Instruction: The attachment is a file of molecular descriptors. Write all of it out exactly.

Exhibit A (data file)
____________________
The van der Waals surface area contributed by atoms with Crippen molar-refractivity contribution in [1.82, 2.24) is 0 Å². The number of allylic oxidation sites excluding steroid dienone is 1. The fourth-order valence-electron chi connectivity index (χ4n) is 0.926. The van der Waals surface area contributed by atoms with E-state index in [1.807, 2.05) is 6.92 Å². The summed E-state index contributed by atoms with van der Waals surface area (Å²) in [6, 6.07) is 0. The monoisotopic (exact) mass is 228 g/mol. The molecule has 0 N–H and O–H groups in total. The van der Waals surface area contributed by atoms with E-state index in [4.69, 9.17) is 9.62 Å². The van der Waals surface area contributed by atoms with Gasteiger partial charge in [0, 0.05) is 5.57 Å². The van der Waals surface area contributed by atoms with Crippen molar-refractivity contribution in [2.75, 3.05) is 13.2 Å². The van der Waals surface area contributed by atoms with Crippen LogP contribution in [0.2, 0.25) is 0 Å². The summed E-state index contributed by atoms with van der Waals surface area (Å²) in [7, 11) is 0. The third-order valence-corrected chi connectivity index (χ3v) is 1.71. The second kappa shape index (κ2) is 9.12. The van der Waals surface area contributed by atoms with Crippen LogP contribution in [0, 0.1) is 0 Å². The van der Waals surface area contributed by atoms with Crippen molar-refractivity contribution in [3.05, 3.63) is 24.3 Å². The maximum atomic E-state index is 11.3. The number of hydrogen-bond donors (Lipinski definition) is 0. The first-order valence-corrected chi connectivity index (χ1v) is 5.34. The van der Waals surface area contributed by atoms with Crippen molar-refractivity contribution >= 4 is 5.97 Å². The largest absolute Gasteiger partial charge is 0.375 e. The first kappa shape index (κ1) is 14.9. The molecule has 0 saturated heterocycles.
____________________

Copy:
The van der Waals surface area contributed by atoms with Crippen molar-refractivity contribution in [1.82, 2.24) is 0 Å². The number of allylic oxidation sites excluding steroid dienone is 1. The fourth-order valence-electron chi connectivity index (χ4n) is 0.926. The van der Waals surface area contributed by atoms with E-state index in [1.807, 2.05) is 6.92 Å². The summed E-state index contributed by atoms with van der Waals surface area (Å²) in [6, 6.07) is 0. The monoisotopic (exact) mass is 228 g/mol. The molecule has 0 N–H and O–H groups in total. The van der Waals surface area contributed by atoms with E-state index in [4.69, 9.17) is 9.62 Å². The van der Waals surface area contributed by atoms with Gasteiger partial charge in [0, 0.05) is 5.57 Å². The van der Waals surface area contributed by atoms with Crippen molar-refractivity contribution in [2.75, 3.05) is 13.2 Å². The van der Waals surface area contributed by atoms with Crippen LogP contribution in [0.2, 0.25) is 0 Å². The summed E-state index contributed by atoms with van der Waals surface area (Å²) in [7, 11) is 0. The third-order valence-corrected chi connectivity index (χ3v) is 1.71. The second kappa shape index (κ2) is 9.12. The van der Waals surface area contributed by atoms with Crippen LogP contribution in [0, 0.1) is 0 Å². The van der Waals surface area contributed by atoms with Crippen molar-refractivity contribution in [3.05, 3.63) is 24.3 Å². The maximum atomic E-state index is 11.3. The number of hydrogen-bond donors (Lipinski definition) is 0. The first-order valence-corrected chi connectivity index (χ1v) is 5.34. The van der Waals surface area contributed by atoms with Crippen molar-refractivity contribution >= 4 is 5.97 Å². The largest absolute Gasteiger partial charge is 0.375 e. The first kappa shape index (κ1) is 14.9. The molecule has 0 saturated heterocycles.